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Writing a new controller
In this framework controllers are libraries, dynamically loaded by the controller manager using the pluginlib interface. The following is a step-by-step guide to create source files, basic tests, and compile rules for a new controller.
If the package for the controller does not exist, then create it first. The package should have
ament_cmakeas a build type. The easiest way is to search online for the most recent manual. A helpful command to support this process is
ros2 pkg create. Use the
--helpflag for more information on how to use it. There is also an option to create library source files and compile rules to help you in the following steps.
Preparing source files
After creating the package, you should have at least
package.xmlfiles in it. Create also
srcfolders if they do not already exist. In
srcfolder. Optionally add
visibility_control.hwith the definition of export rules for Windows. You can copy this file from an existing controller package and change the name prefix to the
Adding declarations into header file (.hpp)
Take care that you use header guards. ROS2-style is using
#definepreprocessor directives. (For more information on this, a search engine is your friend :) ).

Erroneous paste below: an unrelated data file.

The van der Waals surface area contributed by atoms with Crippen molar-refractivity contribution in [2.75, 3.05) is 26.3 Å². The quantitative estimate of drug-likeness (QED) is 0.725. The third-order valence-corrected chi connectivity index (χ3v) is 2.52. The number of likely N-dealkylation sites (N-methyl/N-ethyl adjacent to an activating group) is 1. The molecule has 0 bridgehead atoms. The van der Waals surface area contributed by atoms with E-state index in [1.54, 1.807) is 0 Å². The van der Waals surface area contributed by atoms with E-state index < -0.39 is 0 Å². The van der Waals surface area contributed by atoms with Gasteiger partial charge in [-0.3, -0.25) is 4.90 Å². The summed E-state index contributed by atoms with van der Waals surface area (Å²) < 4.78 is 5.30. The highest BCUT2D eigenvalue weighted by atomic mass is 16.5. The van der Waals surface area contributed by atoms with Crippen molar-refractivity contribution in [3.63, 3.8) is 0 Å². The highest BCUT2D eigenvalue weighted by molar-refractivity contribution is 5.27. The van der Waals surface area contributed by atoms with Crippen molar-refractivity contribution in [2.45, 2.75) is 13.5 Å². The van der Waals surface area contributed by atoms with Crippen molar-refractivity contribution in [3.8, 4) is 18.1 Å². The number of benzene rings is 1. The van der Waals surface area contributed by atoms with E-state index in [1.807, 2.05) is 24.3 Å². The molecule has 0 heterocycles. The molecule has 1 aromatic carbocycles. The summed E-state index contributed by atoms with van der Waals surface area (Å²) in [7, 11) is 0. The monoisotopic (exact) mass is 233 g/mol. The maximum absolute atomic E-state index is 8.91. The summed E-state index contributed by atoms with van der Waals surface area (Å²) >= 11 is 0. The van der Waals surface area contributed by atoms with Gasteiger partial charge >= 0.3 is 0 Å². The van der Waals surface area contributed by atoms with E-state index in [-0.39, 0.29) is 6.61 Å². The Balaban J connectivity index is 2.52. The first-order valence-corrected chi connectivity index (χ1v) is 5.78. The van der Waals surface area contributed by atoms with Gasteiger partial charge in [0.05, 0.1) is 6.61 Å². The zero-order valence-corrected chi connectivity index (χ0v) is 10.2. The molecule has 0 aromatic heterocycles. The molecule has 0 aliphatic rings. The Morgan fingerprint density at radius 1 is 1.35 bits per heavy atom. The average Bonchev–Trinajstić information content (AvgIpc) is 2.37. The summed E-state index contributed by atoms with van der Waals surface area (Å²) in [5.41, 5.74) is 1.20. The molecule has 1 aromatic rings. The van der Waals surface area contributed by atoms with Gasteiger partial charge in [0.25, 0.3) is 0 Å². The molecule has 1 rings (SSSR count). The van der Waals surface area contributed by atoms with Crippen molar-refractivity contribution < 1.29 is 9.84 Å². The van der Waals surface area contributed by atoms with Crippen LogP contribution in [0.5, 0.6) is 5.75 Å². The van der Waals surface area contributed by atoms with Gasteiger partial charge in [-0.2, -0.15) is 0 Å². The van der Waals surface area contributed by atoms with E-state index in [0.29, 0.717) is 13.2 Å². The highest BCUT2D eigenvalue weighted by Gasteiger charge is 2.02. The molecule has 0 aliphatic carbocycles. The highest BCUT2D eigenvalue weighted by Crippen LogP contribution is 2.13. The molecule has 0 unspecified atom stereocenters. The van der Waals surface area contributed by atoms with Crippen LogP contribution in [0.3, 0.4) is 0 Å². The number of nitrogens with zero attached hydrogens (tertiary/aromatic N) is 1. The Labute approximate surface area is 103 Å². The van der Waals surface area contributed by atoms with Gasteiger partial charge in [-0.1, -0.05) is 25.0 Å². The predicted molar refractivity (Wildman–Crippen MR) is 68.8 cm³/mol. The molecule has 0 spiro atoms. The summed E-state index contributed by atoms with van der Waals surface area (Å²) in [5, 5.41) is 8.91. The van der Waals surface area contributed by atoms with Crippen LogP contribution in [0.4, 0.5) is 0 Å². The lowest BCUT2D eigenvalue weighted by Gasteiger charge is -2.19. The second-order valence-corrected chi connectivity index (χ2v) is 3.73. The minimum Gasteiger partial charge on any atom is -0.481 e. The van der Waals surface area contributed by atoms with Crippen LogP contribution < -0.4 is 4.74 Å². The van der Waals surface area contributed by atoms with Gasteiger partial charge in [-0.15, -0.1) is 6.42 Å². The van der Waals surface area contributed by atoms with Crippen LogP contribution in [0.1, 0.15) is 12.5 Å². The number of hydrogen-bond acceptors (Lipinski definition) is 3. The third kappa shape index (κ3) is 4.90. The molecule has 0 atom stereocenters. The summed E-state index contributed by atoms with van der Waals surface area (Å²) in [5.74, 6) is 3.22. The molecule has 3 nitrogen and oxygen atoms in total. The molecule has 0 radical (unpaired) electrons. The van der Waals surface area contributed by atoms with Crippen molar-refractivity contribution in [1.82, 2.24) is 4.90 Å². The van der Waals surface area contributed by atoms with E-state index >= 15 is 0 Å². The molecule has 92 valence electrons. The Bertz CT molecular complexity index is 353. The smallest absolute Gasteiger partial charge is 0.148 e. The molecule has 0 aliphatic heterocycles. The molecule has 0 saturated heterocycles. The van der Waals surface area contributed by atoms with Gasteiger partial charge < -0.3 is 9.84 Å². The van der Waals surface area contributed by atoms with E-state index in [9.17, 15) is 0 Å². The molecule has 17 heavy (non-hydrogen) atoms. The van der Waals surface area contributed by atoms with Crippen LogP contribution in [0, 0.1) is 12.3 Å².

visibility_control.hif you are using one.
Define a unique namespace for your controller. This is usually a package name written in
Define the class of the controller, extending
ControllerInterface, e.g., .. code:: c++ class ControllerName : public controller_interface::ControllerInterface
Add a constructor without parameters and the following public methods overriding the
update. For exact definitions check the
controller_interface/controller_interface.hppheader or one of the controllers from ros2_controllers.
(optional) Often, controllers accept lists of joint names and interface names as parameters. If so, you can add two protected string vectors to store those values.
Adding definitions into source file (.cpp)
Include the header file of your controller and add a namespace definition to simplify further development.
(optional) Implement a constructor if needed. There, you could initialize member variables. This could also be done in the
initmethod. The first line usually calls the parent
initmethod. Here is the best place to initialize the variables, reserve memory, and most importantly, declare node parameters used by the controller. If everything works fine return
on_configuremethod. Parameters are usually read here, and everything is prepared so that the controller can be started.
state_interface_configurationwhere required interfaces are defined. There are three options of the interface configuration
NONEoption will ask for access to all available interfaces or none of them. The
INDIVIDUALconfiguration needs a detailed list of required interface names. Those are usually provided as parameters. The full interface names have structure
on_activatemethod with checking, and potentially sorting, the interfaces and assigning members’ initial values. This method is part of the real-time loop, therefore avoid any reservation of memory and, in general, keep it as short as possible.